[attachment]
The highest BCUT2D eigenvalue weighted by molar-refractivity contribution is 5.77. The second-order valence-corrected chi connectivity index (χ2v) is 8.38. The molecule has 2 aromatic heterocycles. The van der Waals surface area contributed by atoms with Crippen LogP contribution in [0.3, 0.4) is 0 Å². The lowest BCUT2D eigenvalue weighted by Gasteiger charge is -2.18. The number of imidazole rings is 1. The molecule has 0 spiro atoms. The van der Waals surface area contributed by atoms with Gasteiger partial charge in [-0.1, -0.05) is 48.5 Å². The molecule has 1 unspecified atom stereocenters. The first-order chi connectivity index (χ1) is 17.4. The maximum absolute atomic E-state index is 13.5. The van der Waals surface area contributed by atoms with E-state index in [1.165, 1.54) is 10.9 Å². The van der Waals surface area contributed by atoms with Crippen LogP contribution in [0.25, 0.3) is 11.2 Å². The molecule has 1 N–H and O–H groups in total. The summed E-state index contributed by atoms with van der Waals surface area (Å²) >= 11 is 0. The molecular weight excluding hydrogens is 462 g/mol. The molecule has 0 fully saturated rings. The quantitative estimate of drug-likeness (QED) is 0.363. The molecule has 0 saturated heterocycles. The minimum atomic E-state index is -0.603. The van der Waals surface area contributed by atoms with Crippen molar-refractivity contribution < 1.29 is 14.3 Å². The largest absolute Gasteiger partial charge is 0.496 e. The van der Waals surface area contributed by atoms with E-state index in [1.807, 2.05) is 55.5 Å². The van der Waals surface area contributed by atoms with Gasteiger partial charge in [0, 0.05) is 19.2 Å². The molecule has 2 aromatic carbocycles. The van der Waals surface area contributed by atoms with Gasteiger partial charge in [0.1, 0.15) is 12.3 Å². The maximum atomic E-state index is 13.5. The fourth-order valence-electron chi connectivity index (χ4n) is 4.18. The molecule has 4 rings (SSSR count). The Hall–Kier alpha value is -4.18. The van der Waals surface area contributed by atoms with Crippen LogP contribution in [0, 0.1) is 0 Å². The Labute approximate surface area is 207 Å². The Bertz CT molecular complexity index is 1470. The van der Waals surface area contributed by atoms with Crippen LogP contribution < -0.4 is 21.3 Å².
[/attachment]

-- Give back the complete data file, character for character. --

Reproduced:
The highest BCUT2D eigenvalue weighted by molar-refractivity contribution is 5.77. The second-order valence-corrected chi connectivity index (χ2v) is 8.38. The molecule has 2 aromatic heterocycles. The van der Waals surface area contributed by atoms with Crippen LogP contribution in [0.3, 0.4) is 0 Å². The lowest BCUT2D eigenvalue weighted by Gasteiger charge is -2.18. The number of imidazole rings is 1. The molecule has 0 spiro atoms. The van der Waals surface area contributed by atoms with Gasteiger partial charge in [-0.1, -0.05) is 48.5 Å². The molecule has 1 unspecified atom stereocenters. The first-order chi connectivity index (χ1) is 17.4. The maximum absolute atomic E-state index is 13.5. The van der Waals surface area contributed by atoms with E-state index in [1.165, 1.54) is 10.9 Å². The van der Waals surface area contributed by atoms with Crippen LogP contribution in [0.25, 0.3) is 11.2 Å². The molecule has 1 N–H and O–H groups in total. The summed E-state index contributed by atoms with van der Waals surface area (Å²) >= 11 is 0. The molecular weight excluding hydrogens is 462 g/mol. The molecule has 0 fully saturated rings. The quantitative estimate of drug-likeness (QED) is 0.363. The molecule has 0 saturated heterocycles. The minimum atomic E-state index is -0.603. The van der Waals surface area contributed by atoms with Crippen molar-refractivity contribution < 1.29 is 14.3 Å². The largest absolute Gasteiger partial charge is 0.496 e. The van der Waals surface area contributed by atoms with E-state index in [1.807, 2.05) is 55.5 Å². The van der Waals surface area contributed by atoms with Gasteiger partial charge in [0, 0.05) is 19.2 Å². The molecule has 2 aromatic carbocycles. The van der Waals surface area contributed by atoms with Gasteiger partial charge in [0.1, 0.15) is 12.3 Å². The maximum atomic E-state index is 13.5. The fourth-order valence-electron chi connectivity index (χ4n) is 4.18. The molecule has 4 rings (SSSR count). The Hall–Kier alpha value is -4.18. The van der Waals surface area contributed by atoms with Crippen LogP contribution in [0, 0.1) is 0 Å². The Labute approximate surface area is 207 Å². The Bertz CT molecular complexity index is 1470. The van der Waals surface area contributed by atoms with Crippen LogP contribution < -0.4 is 21.3 Å².